Friday, October 1, 2010

Boston archdiocese disputes fewer parishes planned/What if women priests could staff these parishes?

http://www.boston.com/news/local/massachusetts/articles/2010/10/01/boston_archdiocese_disputes_fewer_parishes_planned/

BOSTON

..."The parishioners say chancellor James McDonough told them in a meeting that the archdiocese is aiming to downsize to 150 parishes. But McDonough on Friday denied saying that and added, "We are not looking to close churches."

"The archdiocese has already endured a brutal round of church closings after a reconfiguration that began in 2004 and reduced the number of parishes from 357 to 291. Five churches have since been occupied by parishioners who protested the closures by refusing to leave the buildings."


"On Friday, McDonough said in a statement that he was asked about future closings at the meeting. He said he responded that one-third of the parishes are losing money and a third are at a break-even point and feeling financial pressure. He said he also explained that only 17 percent of Catholics in the archdiocese attend Mass and "that in 10 years there would only be approximately 150 priests available."

Bridget Mary's Reflection:
What if women from these communities were called to serve as priests? What if married priests who have left are willing to serve these communities? What if the people in these parishes take their rightful role as a community of believers and continue to function as Catholic Communities and call forth their own priests, married or celibate, male or female?
Then instead of decline and closings, we could witness new life and mutual ministry in vibrant Catholic Communities . A new day for our church is dawning...call on the women in your communities to serve as priests. It is time. Contact:www.romancatholicwomenpriests.org

4 comments:

Mike said...

And this solves the money woes HOW?

Oh yes, more people would go to church if there were women priests! Of course there is no proof. In fact, the more progressive parishes tend to perform the worst, at least in western NY.

The Catholic Apologist said...

Hi Mike.

In answer to your question some self righteously indignant person would reply something along the lines of "Oh, it's all about money isn't it? That is the Catholic Church for you. Always worried about money." They might try to make the statement more pious with "The Church isn't a business. The Church is about the people, not money."

That would be my guess as to how someone might reply to you, and of course the reply would be total and complete nonsense. Of course the Church is the people, and of course the Church is not in the business of making money, but becasue it has bills to pay, it like everyone else must worry about the bottom line.

In any case, Bridget Mary knows full well the Church's teaching regarding women's ordination, and therefore knows full well why what she suggests is not a a real solution. But that do not stop her from suggesting it- as though it were novel, as though it were something that could actually be considered. Denial ain't just a river in egypt. She suggests this as though no one has ever considered it; as though it were a novel solution.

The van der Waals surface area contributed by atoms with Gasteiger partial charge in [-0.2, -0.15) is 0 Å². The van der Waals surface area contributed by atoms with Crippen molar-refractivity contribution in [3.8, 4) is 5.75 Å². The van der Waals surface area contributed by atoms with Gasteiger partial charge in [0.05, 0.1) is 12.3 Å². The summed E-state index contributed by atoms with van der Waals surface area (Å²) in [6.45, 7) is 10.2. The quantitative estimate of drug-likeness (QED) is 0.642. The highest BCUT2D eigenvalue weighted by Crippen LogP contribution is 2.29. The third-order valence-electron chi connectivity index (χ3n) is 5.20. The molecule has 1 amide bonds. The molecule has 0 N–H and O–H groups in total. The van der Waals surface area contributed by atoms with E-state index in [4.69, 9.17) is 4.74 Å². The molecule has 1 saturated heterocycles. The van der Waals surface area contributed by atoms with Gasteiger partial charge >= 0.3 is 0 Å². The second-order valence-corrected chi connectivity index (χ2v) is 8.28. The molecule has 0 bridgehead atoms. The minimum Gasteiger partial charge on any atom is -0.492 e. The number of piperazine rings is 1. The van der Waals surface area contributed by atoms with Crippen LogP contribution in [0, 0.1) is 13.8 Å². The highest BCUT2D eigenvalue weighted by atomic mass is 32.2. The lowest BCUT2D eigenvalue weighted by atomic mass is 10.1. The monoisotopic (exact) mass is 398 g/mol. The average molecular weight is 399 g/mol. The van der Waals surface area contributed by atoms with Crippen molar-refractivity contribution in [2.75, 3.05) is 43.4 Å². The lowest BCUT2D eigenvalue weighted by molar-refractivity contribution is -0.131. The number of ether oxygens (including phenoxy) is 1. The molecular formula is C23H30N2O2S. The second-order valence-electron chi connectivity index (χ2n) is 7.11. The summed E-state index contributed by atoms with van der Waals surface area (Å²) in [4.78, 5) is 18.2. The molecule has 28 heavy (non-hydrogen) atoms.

As for the people who refuse to leave the parishes- I have often wondered why the archdiocese is allowing that. I think it has reached the point to call the police and have the people arrested. I realize that sounds cruel- but one has to keep in mind that the churches have no hope of re-opening. Allowing the people to stay enables their denial and inhibits the grief process. The diocese still has to pay for upkeep for parishes that are not going to re-open. Seconldy there are liability issues. If the people get hurt, the Diocese is still responsible and therefore opens themselves up for lawsuits. This has been going on for years, I think the Diocese has beenn more then "pastoral" with the people. The time for "pastoral sensitivity" it seems to me has ended.

But- that is just my opinion. Each person who is called to pastor must make pastoral judgments they think best for their people. Obviously the archdiocese is trying their best to allow this to resolve in the most peaceful manner. Nothing wrong with that- but how much longer is this going to be allowed to go on? Eventually the people are going to have to face the fact that their parish is gone and isn't comming back.

Ravensbarque said...

Apologist --

You do not have a clue. I strongly suspect that if YOU were running the church, you would be the only member.

The Catholic Apologist said...

Rav,

Okay, I don't have a clue. Can you be more specific? I don't mind if you don't agree, but can you please at least tell me WHAT in particular you disagree with?

1) Do you disagree that it takes money to run a Church- and when money is in short supply dioceses have to either increase revenue, or adjust the parish structure if they cannot?

2) Do you disagree that the Church teaches women are not called to Holy Orders, and therefore ordaining women is not a viable option? (Mike's point was that even IF women were ordained----there is still the problem of FINANCE.)

3) Churches that are closed---with no hope of re-opening---obvioulsy you don't like it when dioceses close parishes. Fine. Tell me- what are your solutions to the following: lack of financial support, older and greying congregations, and vocations shortages.

It seems to me the top problem is finance, which is related to shrinking congregations. I actually agree that a parish CAN (if absolutely necessary run without a priest. This is not desirable, but is possible) I would like to hear your suggestions on how to solve the financial problems. You can run a parish without a priest, you can even run a parish with a small congretation, but you cannot run a parish without money.

What say you? (And don't just repeat that I don't have a clue)